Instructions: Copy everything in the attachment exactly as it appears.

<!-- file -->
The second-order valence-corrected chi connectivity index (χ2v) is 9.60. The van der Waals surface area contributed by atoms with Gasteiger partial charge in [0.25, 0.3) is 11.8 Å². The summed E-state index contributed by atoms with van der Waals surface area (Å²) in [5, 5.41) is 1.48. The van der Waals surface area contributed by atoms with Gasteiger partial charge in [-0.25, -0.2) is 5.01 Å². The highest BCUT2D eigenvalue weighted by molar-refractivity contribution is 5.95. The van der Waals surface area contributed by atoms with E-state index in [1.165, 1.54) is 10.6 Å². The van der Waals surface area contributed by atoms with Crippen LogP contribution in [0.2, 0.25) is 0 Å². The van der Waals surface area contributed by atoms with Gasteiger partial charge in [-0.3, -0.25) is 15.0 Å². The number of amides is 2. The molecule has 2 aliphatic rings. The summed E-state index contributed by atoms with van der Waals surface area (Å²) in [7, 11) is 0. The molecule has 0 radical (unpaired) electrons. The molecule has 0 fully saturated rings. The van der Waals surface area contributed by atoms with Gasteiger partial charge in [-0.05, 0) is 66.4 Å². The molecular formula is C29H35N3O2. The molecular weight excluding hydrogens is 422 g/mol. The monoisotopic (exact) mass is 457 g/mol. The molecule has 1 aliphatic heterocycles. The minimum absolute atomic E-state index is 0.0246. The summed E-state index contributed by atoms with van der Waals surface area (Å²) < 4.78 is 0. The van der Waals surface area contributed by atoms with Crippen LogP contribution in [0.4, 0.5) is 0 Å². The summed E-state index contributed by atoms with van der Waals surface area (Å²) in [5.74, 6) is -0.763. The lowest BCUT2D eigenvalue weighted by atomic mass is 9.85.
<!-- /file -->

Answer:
The second-order valence-corrected chi connectivity index (χ2v) is 9.60. The van der Waals surface area contributed by atoms with Gasteiger partial charge in [0.25, 0.3) is 11.8 Å². The summed E-state index contributed by atoms with van der Waals surface area (Å²) in [5, 5.41) is 1.48. The van der Waals surface area contributed by atoms with Gasteiger partial charge in [-0.25, -0.2) is 5.01 Å². The highest BCUT2D eigenvalue weighted by molar-refractivity contribution is 5.95. The van der Waals surface area contributed by atoms with E-state index in [1.165, 1.54) is 10.6 Å². The van der Waals surface area contributed by atoms with Crippen LogP contribution in [0.2, 0.25) is 0 Å². The van der Waals surface area contributed by atoms with Gasteiger partial charge in [-0.3, -0.25) is 15.0 Å². The number of amides is 2. The molecule has 2 aliphatic rings. The summed E-state index contributed by atoms with van der Waals surface area (Å²) in [7, 11) is 0. The molecule has 0 radical (unpaired) electrons. The molecule has 0 fully saturated rings. The van der Waals surface area contributed by atoms with Gasteiger partial charge in [-0.05, 0) is 66.4 Å². The molecular formula is C29H35N3O2. The molecular weight excluding hydrogens is 422 g/mol. The monoisotopic (exact) mass is 457 g/mol. The molecule has 1 aliphatic heterocycles. The minimum absolute atomic E-state index is 0.0246. The summed E-state index contributed by atoms with van der Waals surface area (Å²) < 4.78 is 0. The van der Waals surface area contributed by atoms with Crippen LogP contribution in [0.4, 0.5) is 0 Å². The summed E-state index contributed by atoms with van der Waals surface area (Å²) in [5.74, 6) is -0.763. The lowest BCUT2D eigenvalue weighted by atomic mass is 9.85.